John, I think BrewDog are a very good example of how to do rare special beers well. Should I wish to buy a bottle of Abstrakt or Tactical Nuclear Penguin, I can go to their website and do so. They aren't going to force me to walk to Fraserburgh and dance for them.

  22. There's no one rule and idea for everyone? Well, I don't think the question is without universals. I do think there is a champagne-like price soak going on. I also find it odd how many craft brewers spend so much time in airport departure lounges.

  23. If you have a consumer mentality, then what you look for are the commodities of choice at its lowest price. Pzazz, show business, artificially created scarcity, hype. It is all to your detriment. If you have a producer mentality and wish to be a cheer leader for producers, then sure, you will see the merit. Never make the mistake, Dredge, of thinking CAMRA bods like Mr Clarke represent the best interest of consumers. They represent the narrow interests of what is in effect there trade union, and appear by and large to have become producer cheerleaders. It doesn’t make them bad people, but see them for what they are.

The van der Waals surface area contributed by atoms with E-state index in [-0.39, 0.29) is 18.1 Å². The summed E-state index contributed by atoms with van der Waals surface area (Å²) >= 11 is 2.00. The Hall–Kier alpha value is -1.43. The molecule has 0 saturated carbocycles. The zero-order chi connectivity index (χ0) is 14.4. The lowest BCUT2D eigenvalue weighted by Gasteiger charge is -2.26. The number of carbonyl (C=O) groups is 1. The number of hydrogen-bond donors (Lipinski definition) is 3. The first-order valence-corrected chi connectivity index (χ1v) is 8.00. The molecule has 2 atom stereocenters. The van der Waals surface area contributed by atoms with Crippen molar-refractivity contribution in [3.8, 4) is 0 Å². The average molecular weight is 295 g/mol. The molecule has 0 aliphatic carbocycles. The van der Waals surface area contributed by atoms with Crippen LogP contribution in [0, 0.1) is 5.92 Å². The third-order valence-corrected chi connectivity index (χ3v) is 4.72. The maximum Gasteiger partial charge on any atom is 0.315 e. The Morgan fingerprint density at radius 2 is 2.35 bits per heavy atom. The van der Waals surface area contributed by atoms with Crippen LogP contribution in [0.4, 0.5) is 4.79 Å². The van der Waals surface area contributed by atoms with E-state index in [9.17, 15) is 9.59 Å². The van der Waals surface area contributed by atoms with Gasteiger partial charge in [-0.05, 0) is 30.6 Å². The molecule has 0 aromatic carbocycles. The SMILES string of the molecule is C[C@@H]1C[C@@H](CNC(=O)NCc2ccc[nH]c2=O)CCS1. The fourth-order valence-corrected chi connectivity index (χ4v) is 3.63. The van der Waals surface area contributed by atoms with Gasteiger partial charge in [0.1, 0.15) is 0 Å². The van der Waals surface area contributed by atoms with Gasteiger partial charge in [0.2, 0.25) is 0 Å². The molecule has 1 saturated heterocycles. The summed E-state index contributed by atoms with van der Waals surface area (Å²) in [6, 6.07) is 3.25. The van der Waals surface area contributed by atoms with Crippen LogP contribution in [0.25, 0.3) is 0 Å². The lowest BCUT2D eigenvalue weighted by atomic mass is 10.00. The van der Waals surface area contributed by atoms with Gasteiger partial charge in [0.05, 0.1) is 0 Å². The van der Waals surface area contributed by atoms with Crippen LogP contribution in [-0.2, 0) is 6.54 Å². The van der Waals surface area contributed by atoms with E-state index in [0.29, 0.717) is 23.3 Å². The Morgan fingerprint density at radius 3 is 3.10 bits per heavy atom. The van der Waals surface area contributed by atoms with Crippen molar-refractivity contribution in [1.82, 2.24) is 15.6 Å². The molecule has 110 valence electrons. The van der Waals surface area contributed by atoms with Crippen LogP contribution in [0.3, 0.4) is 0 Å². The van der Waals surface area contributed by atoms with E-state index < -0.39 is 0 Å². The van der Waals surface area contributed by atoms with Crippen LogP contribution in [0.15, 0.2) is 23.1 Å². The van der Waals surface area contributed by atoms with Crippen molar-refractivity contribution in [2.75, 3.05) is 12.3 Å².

If, as you say you are, you are just a guy that likes beer, and for some reason spends most of his hard earned on beer (you cannot think of anything better?), then you would obtain better value for your hard earned by taking Beer Nuts consumer approach. Leave industry producer cheer leading and hype to those it benefits, those making a profit. Accept it, because that’s capitalism and we are not communists, and profit is not evil. Only seek to maximise your own gain, in both how you aquire and use the coins of the realm you are granted. If you are savvy, there is no reason why you will not prosper.

  24. "Beer needs some rock stars". No it doesn't.

  25. It's not capitalism v. communism. Isn't it about being a savvy player in the marketplace or being a sucker. If you take into account all the costs and time related to hunting rare beer and accept them all as your hobby, that is fine. But line standing as a hobby has little to do with good beer. Same with that "erroneous celebrity recognition" hobby.

  26. Who said it was Alan? If you are as you say spending time hunting down rare beers in a market, you ought to have a working knowledge of markets, and whether a market is geared to your benefit as a punter or weighted in the interests of producers by a practice of hype and artificial scarcity?